Since the beginning of the Covid crisis, we have become accustomed to online citizen dialogues while confronting their limitations: technical problems, reduced interaction, rapidly depleting levels of concentration and energy, little room for the emotions and non-verbal communication that implicitly connect us.
What are the trade-offs between physical, online and virtual deliberation? Here we face an important moral and ethical dilemma about commitments to key principles and values such as democratic accountability, transparency, equity and justice. This is the focus of the action research we are conducting with the Center for Sciences, Policy and Outcomes at Arizona State University and the Elyx Foundation. At this stage, we see some interesting avenues for citizen participation. Here are five of them.
During a European citizen dialogue on the challenges of the European presence in space, we proposed a sequence called “Space, we’re taking you there”. It was a powerful sequence, co-created by our director Lord Wilmore with our colleague Patrice Levallois, in which Claudie Haigneré, the first French astronaut, recounted her experience.
The same sequence in virtual reality would have allowed participants not to see the images narrated by Claudie Haigneré, but to experience these images through immersion while being accompanied by the voice of the spacewoman, like looking through the window of a space shuttle, flying over the continents, seeing the earth passing by. Virtual reality, and its 3D, allows us to live an experience rather than simply being a spectator.
“Together, we will also be able to reflect on the issues, the limits, and the steps to be taken to ensure that this project is inclusive, supportive, and that a high level of quality dialogue is maintained.
Founder & co-director, Missions Publiques
When it comes to development or major projects to be debated, the information tools used are often plans, computer graphics, a few images and a story. With virtual reality, it will be possible to visit and experience the project before its creation.
Henriette Cornet, who is now in charge of the autonomous mobility programme at the International Association of Public Transport, took part, with Tumcreate, the Singaporean laboratory where she was working at the time, in an international citizen dialogue that we organised in 2018 and 2019 in 26 cities around the world. Tumcreate developed several virtual reality platforms to simulate the deployment of autonomous mobility in Singapore. With the 3-D headsets, participants physically lifted their feet as they moved from the road to a pavement, saw autonomous vehicles approaching them, just like in a real street, and were able to advise on the most appropriate lighting, sounds for them, and share their emotional reactions.
In the same vein, virtual reality, in its ability to offer an experience, can serve to raise awareness by allowing individuals to take the place of people suffering from a particular situation (examples: LABYRINTH PSYCHOTICA, a virtual reality project to raise awareness of schizophrenia, or the forthcoming awareness-raising campaign, CHAOS by the agency E&H LAB) This approach can also be used to understand what a refugee camp is, a migration trajectory…
By proposing a change of perspective, we increase the capacity of participants to better understand the situations of others, to become aware of their difficulties, to change the way they look at things, to deconstruct prejudices.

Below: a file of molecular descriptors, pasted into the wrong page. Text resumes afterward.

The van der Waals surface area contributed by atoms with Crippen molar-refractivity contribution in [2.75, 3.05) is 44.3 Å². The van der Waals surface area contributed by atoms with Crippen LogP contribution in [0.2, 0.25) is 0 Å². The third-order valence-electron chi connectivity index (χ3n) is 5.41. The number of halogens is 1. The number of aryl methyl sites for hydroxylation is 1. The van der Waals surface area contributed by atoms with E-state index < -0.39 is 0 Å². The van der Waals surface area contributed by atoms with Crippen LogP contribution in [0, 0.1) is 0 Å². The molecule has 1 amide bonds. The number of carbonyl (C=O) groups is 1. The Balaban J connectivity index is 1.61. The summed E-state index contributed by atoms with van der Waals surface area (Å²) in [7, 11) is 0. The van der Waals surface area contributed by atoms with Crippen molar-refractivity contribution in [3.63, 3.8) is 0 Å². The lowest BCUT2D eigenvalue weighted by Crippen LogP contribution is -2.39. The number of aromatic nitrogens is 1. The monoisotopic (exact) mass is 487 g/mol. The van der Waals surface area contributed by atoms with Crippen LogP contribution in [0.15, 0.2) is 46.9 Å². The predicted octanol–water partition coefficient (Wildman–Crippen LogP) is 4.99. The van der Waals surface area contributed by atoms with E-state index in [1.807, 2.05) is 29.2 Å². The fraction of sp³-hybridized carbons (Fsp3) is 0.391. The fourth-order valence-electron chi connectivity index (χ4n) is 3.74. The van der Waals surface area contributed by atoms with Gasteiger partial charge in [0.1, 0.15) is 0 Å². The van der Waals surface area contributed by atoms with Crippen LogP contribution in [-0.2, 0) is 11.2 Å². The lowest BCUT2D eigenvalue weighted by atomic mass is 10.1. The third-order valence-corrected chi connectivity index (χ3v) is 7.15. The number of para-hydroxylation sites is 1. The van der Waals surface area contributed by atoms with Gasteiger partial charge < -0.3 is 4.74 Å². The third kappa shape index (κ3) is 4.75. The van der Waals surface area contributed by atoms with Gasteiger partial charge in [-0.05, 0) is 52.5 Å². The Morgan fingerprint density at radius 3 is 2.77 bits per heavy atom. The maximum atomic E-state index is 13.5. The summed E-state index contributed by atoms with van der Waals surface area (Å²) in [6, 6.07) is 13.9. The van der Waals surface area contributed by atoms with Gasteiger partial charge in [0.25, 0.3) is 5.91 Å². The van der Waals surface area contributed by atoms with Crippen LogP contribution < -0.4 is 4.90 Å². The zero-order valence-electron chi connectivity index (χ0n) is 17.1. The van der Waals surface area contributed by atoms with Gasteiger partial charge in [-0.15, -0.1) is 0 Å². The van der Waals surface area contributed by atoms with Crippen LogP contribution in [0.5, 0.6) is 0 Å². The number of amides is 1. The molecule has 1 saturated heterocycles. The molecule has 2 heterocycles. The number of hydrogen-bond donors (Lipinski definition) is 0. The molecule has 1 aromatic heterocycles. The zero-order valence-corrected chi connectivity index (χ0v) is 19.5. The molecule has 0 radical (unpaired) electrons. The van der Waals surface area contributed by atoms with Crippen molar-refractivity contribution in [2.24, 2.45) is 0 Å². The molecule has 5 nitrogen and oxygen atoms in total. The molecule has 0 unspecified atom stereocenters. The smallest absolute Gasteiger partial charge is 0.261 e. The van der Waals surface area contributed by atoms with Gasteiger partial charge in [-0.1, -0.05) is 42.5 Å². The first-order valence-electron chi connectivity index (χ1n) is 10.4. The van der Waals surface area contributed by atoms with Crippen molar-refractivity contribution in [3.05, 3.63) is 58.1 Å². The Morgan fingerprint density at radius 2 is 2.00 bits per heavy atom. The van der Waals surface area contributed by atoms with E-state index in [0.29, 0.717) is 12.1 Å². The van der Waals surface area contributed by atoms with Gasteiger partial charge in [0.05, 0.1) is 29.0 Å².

There is no substitute for face-to-face meetings. But when 200 people meet for three days and speak 24 different languages, they need to be accompanied by a roughly equivalent interpretation team. The technological equipment of the Citizens’ Panels organised in the framework of the Conference on the Future of Europe is like clockwork, and nearly twenty technical assistants are working alongside the interpreters and the citizens. Not all world assemblies will be able to afford this support.
We can obviously reduce the dispersion of languages, and invite citizens from several countries who speak 4 or 5 common languages. This is feasible, but it reduces the inclusiveness of these processes.
In the most recent applications of virtual reality, it is now possible for two humans who do not speak the same language to meet through their avatars, and to read in their own language what the other is saying, in comic bubbles. This is an automatic interpretation, and therefore inaccurate. We are also aware that if the person cannot read, they will not have access to the translation of what the other person is saying.
The evolution of these technologies will undoubtedly further simplify the interfaces.
Elyx already has its experiential museum, with great works of art, a tour, a bar and a terrace. Soon, we will be experimenting in virtual reality with a plenary meeting space, with work rooms adapted for citizen dialogue: the permademocracy space imagined by the Luc Schuiten workshop with the Missions Publiques team will be experimented with in virtual reality.
For the past three years, virtual reality has seen a sustained evolution in the technologies and applications available. Today, there is no longer any need for a headset with cables connected to a powerful computer to access virtual reality: a wifi connection is all that is needed – the investment is around 300 euros. This is a significant reduction in costs compared to procedures where citizens from different countries have to travel.
In our opinion, the possibilities of virtual reality deserve in any case that practitioners and researchers of citizen participation look into this issue.
Let’s experiment with these possibilities together! If you would like to know more and/or be part of this action-research, please contact Camille Dobler, Research Director at Missions Publiques.